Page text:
Ol Tyke sat halfway upon the track between the Inn and the Smithy shack, breathing hard and trying to gulp his heart back down his throat to where it belonged. For the tenth time this night he told himself to get up and go home, he was too old for this, and for the eleventh time a voice in his head said get up and find out whats going on. Head and heart, bah! He took another laboring breath.
He did not have the sight of the Ranger, he did not guess that the Smith had tried a rescue. He only knew that Bruin was out there, alone and hunting what Tyke believed to be a Wraithe. And he knew that he, himself, was too olde and tired to be of any aide.
He had just made up his afeared mind to go into the forest anyway, to do whatever he could, when a startling sound brushed his ears. It was the steady clop and creak of a pony cart and...bells? Coming from behind him, back towards towne. It was bells alright, high, silver bells from the sounds of them, the kind of bells that rang on jesters shoes and showmans hats. Bells? He got up and ran back towards the Bane, and towards the sound of the bells.
For the second time this night, the old-timers heart climbed along his throat, and his lungs bellowed with weak breath, yet he made the dash to the sound of the bells, seeking some sort of aide to his plight. He passed the Inn just as the bells and the clop of wagon pony ceased. He then heard a voice from the darkness of that side of towne that he recognized and lived in fear of. It was Bumis Turk, a roader of the vilest sort, one that had made the road out of Harlan a dicey place for travelers in and out of the village. His gang was the reason Tyke needed a guard to the Brandywine, and so the olde guye slowed as he came within sight of what goes on.
Bumis and a gang of four blocked the track in, while the driver of the cart and a dusty companion stood to them. Unfair odds, to say the least, and Ol Tyke began searching for a goode solid branch or chunk of woode when words began to fly.
"Hold, says I, yell pays uss a toll ere you pass us." Bumis said in a low voice, his menace dripping like spit.
The driver smiled, while his dark and dirty companion made to move ahead of the cart from his escorts place beside the wheels. Yet the driver held out a hand, and the escort stopped. "What can we deal ye fer, ruffy?" the driver said in a musical voice, his smile becoming almost playful. "We havent much in the way of gold or jools, and the like, but I could certainly pay ye in lumps of silver " and the driver tilted his head and arched an eye.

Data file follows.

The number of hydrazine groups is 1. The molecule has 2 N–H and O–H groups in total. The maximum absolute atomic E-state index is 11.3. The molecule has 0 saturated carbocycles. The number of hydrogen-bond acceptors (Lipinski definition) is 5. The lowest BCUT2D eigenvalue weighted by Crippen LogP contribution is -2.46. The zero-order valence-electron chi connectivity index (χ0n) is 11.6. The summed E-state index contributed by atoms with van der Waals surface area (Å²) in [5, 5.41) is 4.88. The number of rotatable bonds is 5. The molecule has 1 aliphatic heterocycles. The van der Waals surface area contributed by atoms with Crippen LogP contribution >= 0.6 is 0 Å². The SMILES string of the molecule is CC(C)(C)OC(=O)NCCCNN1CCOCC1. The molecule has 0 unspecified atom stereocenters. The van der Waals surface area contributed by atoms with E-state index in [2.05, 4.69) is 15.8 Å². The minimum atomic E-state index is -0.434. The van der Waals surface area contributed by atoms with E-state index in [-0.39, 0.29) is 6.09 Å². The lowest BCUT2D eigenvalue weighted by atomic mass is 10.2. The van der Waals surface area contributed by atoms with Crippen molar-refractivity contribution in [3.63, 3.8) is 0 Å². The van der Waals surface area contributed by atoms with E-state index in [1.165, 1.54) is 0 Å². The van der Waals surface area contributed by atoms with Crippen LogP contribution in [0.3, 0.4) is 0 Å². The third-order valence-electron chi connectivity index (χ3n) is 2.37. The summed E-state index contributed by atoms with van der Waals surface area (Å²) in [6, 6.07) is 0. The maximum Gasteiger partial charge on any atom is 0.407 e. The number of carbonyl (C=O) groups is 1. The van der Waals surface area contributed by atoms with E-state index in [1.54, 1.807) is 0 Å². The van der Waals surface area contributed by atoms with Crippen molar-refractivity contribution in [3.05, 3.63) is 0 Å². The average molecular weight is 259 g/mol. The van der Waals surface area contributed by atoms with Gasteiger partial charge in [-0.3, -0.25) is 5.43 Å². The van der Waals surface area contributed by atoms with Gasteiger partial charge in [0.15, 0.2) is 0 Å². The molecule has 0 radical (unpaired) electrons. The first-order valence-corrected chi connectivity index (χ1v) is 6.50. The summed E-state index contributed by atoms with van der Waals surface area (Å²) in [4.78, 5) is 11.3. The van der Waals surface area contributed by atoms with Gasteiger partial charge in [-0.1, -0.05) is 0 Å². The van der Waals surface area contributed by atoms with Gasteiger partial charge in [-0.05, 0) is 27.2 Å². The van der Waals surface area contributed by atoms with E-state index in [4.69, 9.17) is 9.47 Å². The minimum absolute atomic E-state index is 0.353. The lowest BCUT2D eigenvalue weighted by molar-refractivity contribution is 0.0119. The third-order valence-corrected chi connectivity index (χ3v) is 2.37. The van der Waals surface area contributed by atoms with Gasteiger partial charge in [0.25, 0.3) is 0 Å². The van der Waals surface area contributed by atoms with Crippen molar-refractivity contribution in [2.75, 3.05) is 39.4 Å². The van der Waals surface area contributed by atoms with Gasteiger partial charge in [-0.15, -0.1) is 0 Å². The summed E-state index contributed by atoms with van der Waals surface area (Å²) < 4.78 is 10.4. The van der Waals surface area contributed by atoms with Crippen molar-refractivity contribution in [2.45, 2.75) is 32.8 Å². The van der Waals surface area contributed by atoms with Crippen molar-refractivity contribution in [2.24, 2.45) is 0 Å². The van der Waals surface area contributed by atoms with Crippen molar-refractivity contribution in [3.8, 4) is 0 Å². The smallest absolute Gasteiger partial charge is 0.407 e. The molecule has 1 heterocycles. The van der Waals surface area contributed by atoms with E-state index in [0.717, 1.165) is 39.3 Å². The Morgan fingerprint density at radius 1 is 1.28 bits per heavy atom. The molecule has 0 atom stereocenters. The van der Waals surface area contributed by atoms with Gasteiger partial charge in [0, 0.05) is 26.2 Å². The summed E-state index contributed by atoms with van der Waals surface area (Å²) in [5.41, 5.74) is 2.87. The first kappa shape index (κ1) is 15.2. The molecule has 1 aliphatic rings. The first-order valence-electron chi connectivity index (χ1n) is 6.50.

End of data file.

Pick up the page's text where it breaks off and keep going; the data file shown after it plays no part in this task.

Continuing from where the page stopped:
Bumis had already decided that the bells that rang from the riggings of the ponies were silver, and he wanted them. "Well take the shinin dingers whots on them ponies. Liken to take the ponies too." And Bumiss smile got eviler, as if it could.
"Nay, yell not be takin those from me tonite, scruff. They were a gift from a grande Elf of Rivendell, and Id nae part wit them bells for me own blood to save. Ive got lumps of silver, I tell yah! Yourn fer the askin." and the drivers eyes flashed even into the night.
Now the Outlaws eyes flashed of their own, Bumis did not like games and mouthy sorts when he robbed. "Aye, Ill take yer lumps of silver then, and everthin else sides yer garms of under!" he spat.
"Good! good, weve come to an agreement of sorts!" the driver shot back, in a high humor, "But first lemmee introduce yah to a dear friend of me own heart." And he drew from under his seat the biggest long iron sword Tyke had ever seen, "This here be Jimis, me cheese cleaver, and ware to ye, together we have killed a fright number of knots and wheels of Cowsop, Milkecheese and Goats butter. A better friend I do not have in all the world!"
This was just too much for the trail thumper beside the wagon, and the guard guffawed and snorted and leaned against the cart.
Bumis Turk was not amused, yet he had no fear of the take for the sword looked too big to be of any use to the man who drove the ponies, and the drivers armsman laughed to the point of distraction. He drew his own pitted and knicked blade, "Garn, I be sick of this, come ye down from the wagon, mouth! I want those lumps of silver "
"Half a moment, my goode ruffian," the driver said as he climbed down, "By all means ye shall have them."
The Cartsman stood and hefted the pommel of the great sword to his chest, the blade sticking straight out ahead of him like a wainbeam. There were perhaps, twenty longshank paces between him and Bumis, and Tyke wondered if there was room for the charge the driver seemed to prepare to make. And his eyes widened as the charge came down.
The driver began a run, and at ten paces out he drove the tall blade straight into the ground. With a duck of his head and a spring of his boots, the Cartsman flipped over the sword and became airborne! Tyke had never seen the like of it! The blade stuck in the middle of the road, and the man with the good humor did a Tumblesault in mid-aire. Tyke caught the sight of two slim and delicate hammers that fairly leaped into the flying mans hands from somewhere behind his back. When he landed, it was at Bumiss feet, and one, blurred leg of the tumbler swept from the side and knocked the Outlaws own feet out from under him. Bumis went down on his back with a loud and sickening oomph that Tyke enjoyed richly. Before the Bullyboy could catch his breath, the twin hammers spun like kiddie kites in the drivers hands, and whap! whap! down they came on the outlaws skull. Out went the lights of Bumis!
"Two lumps delivered!" the driver looked at the rest of Bumiss crew, "Anyone else for lumps of silver?" Bumiss rushers disappeared, and not like smoke, more like steam, sweaty, noisy and fast!
The driver stood astraddle of the prone Roadpicker, and finally noticed Tyke Bonner at the far end of the track, "Hail and well met, olde timer, my name is Seraph, Seraph the Silver !"
This last was all for the guard that leaned against the cart. He slid slowly to the ground, eyes tearful, belly shaking, and laughter pealing into the night. Lumps of Silver, indeed!
1999 max vonlindern